One of my father’s hobbies was astronomy, and he bought nice telescope and we’d go out to look at the stars and planets.
This was in rural North Carolina, where it was very easy to do. In fact, we saw Halley’s Comet, and, using his fancy telescope, my dad snapped a picture of it, which landed in the local paper.
We couldn’t have done that in Los Angeles, New York or even Dallas. Unless you’re using a super telescope at an observatory you’re just not going to see the stars in city limits because of distortion from city lights (aka light pollution).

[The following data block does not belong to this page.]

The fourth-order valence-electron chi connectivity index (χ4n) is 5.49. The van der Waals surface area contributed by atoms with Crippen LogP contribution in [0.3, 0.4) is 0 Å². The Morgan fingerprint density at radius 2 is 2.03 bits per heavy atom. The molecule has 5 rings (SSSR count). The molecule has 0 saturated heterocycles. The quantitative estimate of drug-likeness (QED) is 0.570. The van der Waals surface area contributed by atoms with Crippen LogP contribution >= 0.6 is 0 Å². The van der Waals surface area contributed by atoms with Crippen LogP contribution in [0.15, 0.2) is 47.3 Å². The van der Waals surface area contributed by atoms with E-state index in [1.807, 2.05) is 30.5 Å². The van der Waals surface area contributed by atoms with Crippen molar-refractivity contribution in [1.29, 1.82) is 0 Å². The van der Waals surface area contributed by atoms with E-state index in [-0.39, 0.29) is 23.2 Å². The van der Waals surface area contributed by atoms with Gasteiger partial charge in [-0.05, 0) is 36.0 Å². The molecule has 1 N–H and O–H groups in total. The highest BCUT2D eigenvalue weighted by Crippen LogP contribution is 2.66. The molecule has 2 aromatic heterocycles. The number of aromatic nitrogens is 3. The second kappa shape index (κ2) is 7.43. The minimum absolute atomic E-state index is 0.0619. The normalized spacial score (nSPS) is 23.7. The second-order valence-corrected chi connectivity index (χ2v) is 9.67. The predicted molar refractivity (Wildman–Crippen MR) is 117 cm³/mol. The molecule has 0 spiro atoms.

But two French software engineers based in San Francisco — Laurent Marfisi and Arnaud Malvache — have received funding for an impressive innovation in the telescope space, which they’ve dubbed eVscope. They claim it’s 100 times more powerful than a traditional telescope, and astronomers agree.
evscope (2 images)
At 15 pounds, this highly portable stargazer uses a low light sensor with an algorithm to fast process the images and amplify them at a 1,000,000:1 contrast ratio. The telescope also connects to your smart phone and has 20 million star components logged into its memory and uses Autonomous Field Detection that will alert you to the celestial situation.
They’re in development now, with a scheduled delivery of November 2018.